ILL ANALYSIS SENATE TRANSPORTATION & HOUSING COMMITTEE BILL NO: ab 321 SENATOR ALAN LOWENTHAL, CHAIRMAN AUTHOR: nava VERSION: 6/27/07 Analysis by: Carrie Cornwell FISCAL: yes Hearing date: July 10, 2007 SUBJECT: School zone: speed limits DESCRIPTION: This bill allows a local government to declare a speed limit of 15 mile per hour (MPH) in school zones and to expand the distance a 25 MPH school zone may be in force to 1000 feet from the school. ANALYSIS: Speed limits are generally set in accordance with engineering and traffic studies, which measure prevailing vehicular speeds and establish the limit at or near the 85th percentile (i.e., the speed which is exceeded by 15% of motorists), unless other safety-related factors suggest that a lower speed limit would be appropriate. California law uses the 85th percentile to set speed limits, except in cases where the limit is set in state law, such as the 65 MPH limit on divided highways, 55 MPH on an undivided highway, and 25 MPH in residence districts. Speed limits only take effect when the government authority posts them on signs. Existing law provides for a prima facie speed limit of 25 miles per hour in school zones when children are present, but it also allows a local authority by ordinance to determine and declare a speed limit of 20 or 15 miles per hour. To declare a lower speed limit, the local jurisdiction must conduct an engineering and traffic survey to show that the 25-hour speed limit is more than is reasonable or safe for a particular school zone. School zones are a distance of up to 500 feet away from the school on any street that passes a school. AB 321 (NAVA) Page 2 Similarly, a local government can impose and post a speed limit in a residence district that is higher than the prima facie speed limit of 25 MPH provided it conducts an engineering and traffic survey to show that a higher speed limit up to 65 MPH would facilitate the orderly movement of traffic and is reasonable and safe. Existing law defines a residence district as one with at least 13 separate dwelling units or business structures along a quarter mile stretch of one side of a highway or 16 units along a quarter mile stretch of both sides of a highway. This bill : 1.Allows a local government by ordinance to declare, without having to complete a engineering and traffic study, a prima facie speed limit of 15 MPH in a school zone in a residence district in its jurisdiction. 2.Allows the local government to expand the school zone in a residence district to a distance of 1000 feet on streets approaching a school, but between 500 and 1000 feet, the speed limit shall be 25 MPH. 3.Provides that for state highways, the California Department of Transportation (Caltrans) must also approve the ordinance establishing these 15 MPH and 25 MPH school zone speed limits and that the local government must reimburse Caltrans for its costs. COMMENTS: 1.Purpose . The author introduced this bill to provide a tool to local schools and cities, if they choose to use it, to combat tragic accidents and unwarranted deaths and protects a segment of population that is often times defenseless when they cross streets near our schools. 2.Do lower speed limits lower speeds ? Nationwide speed limits are generally set at or near the 85th percentile, based on an engineering and traffic study. The rationale behind the 85th percentile methodology, which empirical studies have repeatedly borne out, is that 70% of motorists drive within a 10 MPH band of speed, 15% drive slower, and 15% driver much faster. Because vehicles going widely differing speeds on the AB 321 (NAVA) Page 3 same road cause accidents, the speed limit is set to slow the top 15% down. That is, it is set at the 85th percentile. Setting speed limits on a street without the use of such a study has the potential to make violators out of almost everyone that drives the particular stretch of street. As the author notes tragic accidents have occurred on and near school grounds, but is unclear whether and how simply lowering the speed limit will lower speeds and reduce accidents. 3.Proposed amendment . While the prima facie speed limit in a residence district is 25 MPH, a local government can increase that speed limit, up to 65 MPH, if conditions and an engineering and traffic study show that a higher speed limit would facilitate the orderly movement of traffic and is reasonable and safe. Some - including the Auto Clubs -- have suggested, therefore, that this bill should be amended to allow local governments to impose the 15 MPH school zone speed limit and to expand the school zone to 1000 feet only in those residence district with a speed limit of 30 MPH or slower. Otherwise, the bill could allow for radical changes in permitted speeds along stretches of highways. The author or the committee may wish to amend the bill to limit its application to residence districts with speed limits of 30 MPH or less. 4.Previous legislation . Last year, SB 1227 (Denham) would have, as introduced, established a prima facie speed limit of 15 MPH in school zones. In this committee, the author accepted amendments to make the bill a pilot project to establish a 15 MPH prima facie school zone speed limit in Merced and Monterey Counties and to permit signs on the street in those school zones that would read "Children are Present" and post the speed limit. In this amended form, SB 1227 passed this committee on a 10 to 2 vote, but was ultimately held on suspense in the Senate Appropriations Committee. Assembly Votes: Floor: 78 - 1 Appr: 17 - 0 Trans: 14 - 0 POSITIONS: (Communicated to the Committee before noon on Wednesday, July 4, 2007) SUPPORT: American Federation of State, County and AB 321 (NAVA) Page 4 Municipal Employees Fifteenth District PTA OPPOSED: None received.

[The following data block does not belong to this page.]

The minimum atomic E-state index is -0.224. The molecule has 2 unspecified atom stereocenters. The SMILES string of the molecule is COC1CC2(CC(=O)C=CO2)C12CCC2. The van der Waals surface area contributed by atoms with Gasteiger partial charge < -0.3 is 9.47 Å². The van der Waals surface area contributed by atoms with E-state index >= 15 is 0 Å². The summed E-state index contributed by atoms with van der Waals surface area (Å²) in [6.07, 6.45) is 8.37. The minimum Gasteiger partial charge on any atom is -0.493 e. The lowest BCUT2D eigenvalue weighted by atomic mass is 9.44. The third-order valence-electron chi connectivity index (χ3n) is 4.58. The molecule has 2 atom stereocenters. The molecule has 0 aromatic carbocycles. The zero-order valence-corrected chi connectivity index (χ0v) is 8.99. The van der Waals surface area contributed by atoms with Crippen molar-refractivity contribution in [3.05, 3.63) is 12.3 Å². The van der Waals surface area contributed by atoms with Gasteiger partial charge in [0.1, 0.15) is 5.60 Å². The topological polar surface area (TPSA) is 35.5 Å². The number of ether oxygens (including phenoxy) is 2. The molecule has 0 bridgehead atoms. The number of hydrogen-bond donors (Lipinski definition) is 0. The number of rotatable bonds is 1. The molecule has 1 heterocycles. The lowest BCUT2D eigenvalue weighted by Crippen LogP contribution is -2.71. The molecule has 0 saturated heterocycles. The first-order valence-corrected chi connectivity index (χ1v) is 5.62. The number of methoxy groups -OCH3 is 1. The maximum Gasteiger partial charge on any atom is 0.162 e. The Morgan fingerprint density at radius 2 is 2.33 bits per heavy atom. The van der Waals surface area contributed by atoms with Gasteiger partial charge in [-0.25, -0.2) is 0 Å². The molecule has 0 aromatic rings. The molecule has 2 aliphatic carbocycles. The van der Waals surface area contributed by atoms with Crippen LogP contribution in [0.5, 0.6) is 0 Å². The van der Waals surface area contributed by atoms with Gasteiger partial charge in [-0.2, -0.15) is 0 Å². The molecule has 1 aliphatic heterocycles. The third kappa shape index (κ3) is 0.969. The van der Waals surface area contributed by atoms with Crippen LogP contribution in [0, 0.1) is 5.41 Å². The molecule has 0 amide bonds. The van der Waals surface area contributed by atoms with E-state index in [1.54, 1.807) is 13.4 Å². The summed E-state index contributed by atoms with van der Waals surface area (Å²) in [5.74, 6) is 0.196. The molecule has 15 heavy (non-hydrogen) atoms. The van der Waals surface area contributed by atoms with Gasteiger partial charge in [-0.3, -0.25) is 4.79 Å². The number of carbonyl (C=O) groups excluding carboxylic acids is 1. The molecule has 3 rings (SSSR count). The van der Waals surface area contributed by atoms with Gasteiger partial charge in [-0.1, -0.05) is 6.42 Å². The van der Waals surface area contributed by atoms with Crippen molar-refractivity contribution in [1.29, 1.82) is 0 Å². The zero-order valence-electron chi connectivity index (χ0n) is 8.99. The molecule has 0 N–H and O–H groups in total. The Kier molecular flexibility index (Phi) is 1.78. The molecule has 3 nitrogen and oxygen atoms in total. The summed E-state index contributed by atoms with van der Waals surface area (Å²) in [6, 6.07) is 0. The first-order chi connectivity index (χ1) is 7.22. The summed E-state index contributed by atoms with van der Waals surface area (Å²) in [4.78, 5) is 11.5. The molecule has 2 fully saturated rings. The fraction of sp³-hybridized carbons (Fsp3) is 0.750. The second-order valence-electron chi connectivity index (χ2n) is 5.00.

(1)Whenever a local authority determines upon the basis of an engineering and traffic survey that the prima facie speed limit of 25 miles per hour established by paragraph (2) of subdivision (a) of Section 22352 is more than is reasonable or safe, the local authority may, by ordinance or resolution, determine and declare a prima facie speed limit of 20 or 15 miles per hour, whichever is justified as the appropriate speed limit by that survey.
An ordinance or resolution adopted under paragraph (1) shall not be effective until appropriate signs giving notice of the speed limit are erected upon the highway and, in the case of a state highway, until the ordinance is approved by the Department of Transportation and the appropriate signs are erected upon the highway.
(1)Notwithstanding subdivision (a) or any other provision of law, a local authority may, by ordinance or resolution, determine and declare prima facie speed limits as follows:
A 15 miles per hour prima facie limit in a residence district, on a highway with a posted speed limit of 30 miles per hour or slower, when approaching, at a distance of less than 500 feet from, or passing, a school building or the grounds of a school building, contiguous to a highway and posted with a school warning sign that indicates a speed limit of 15 miles per hour, while children are going to or leaving the school, either during school hours or during the noon recess period. The prima facie limit shall also apply when approaching, at a distance of less than 500 feet from, or passing, school grounds that are not separated from the highway by a fence, gate, or other physical barrier while the grounds are in use by children and the highway is posted with a school warning sign that indicates a speed limit of 15 miles per hour.
A 25 miles per hour prima facie limit in a residence district, on a highway with a posted speed limit of 30 miles per hour or slower, when approaching, at a distance of 500 to 1,000 feet from, a school building or the grounds thereof, contiguous to a highway and posted with a school warning sign that indicates a speed limit of 25 miles per hour, while children are going to or leaving the school, either during school hours or during the noon recess period. The prima facie limit shall also apply when approaching, at a distance of 500 to 1,000 feet from, school grounds that are not separated from the highway by a fence, gate, or other physical barrier while the grounds are in use by children and the highway is posted with a school warning sign that indicates a speed limit of 25 miles per hour.
The prima facie limits established under paragraph (1) apply only to highways that meet all of the following conditions:
A maximum of two traffic lanes.
A maximum posted 30 miles per hour prima facie speed limit immediately prior to and after the school zone.
The prima facie limits established under paragraph (1) apply to all lanes of an affected highway, in both directions of travel.
When determining the need to lower the prima facie speed limit, the local authority shall take the provisions of Section 627 into consideration.
(A)An ordinance or resolution adopted under paragraph (1) shall not be effective until appropriate signs giving notice of the speed limit are erected upon the highway and, in the case of a state highway, until the ordinance is approved by the Department of Transportation and the appropriate signs are erected upon the highway.
For purposes of subparagraph (A) of paragraph (1), school warning signs indicating a speed limit of 15 miles per hour may be placed at a distance up to 500 feet away from school grounds.
For purposes of subparagraph (B) of paragraph (1), school warning signs indicating a speed limit of 25 miles per hour may be placed at any distance between 500 and 1,000 feet away from the school grounds.
A local authority shall reimburse the Department of Transportation for all costs incurred by the department under this subdivision.
Source: Section 22358.4,
https://leginfo.legislature.ca.gov/faces/codes_displaySection.xhtml?lawCode=VEH§ionNum=22358.4. (last updated Aug. 19, 2023).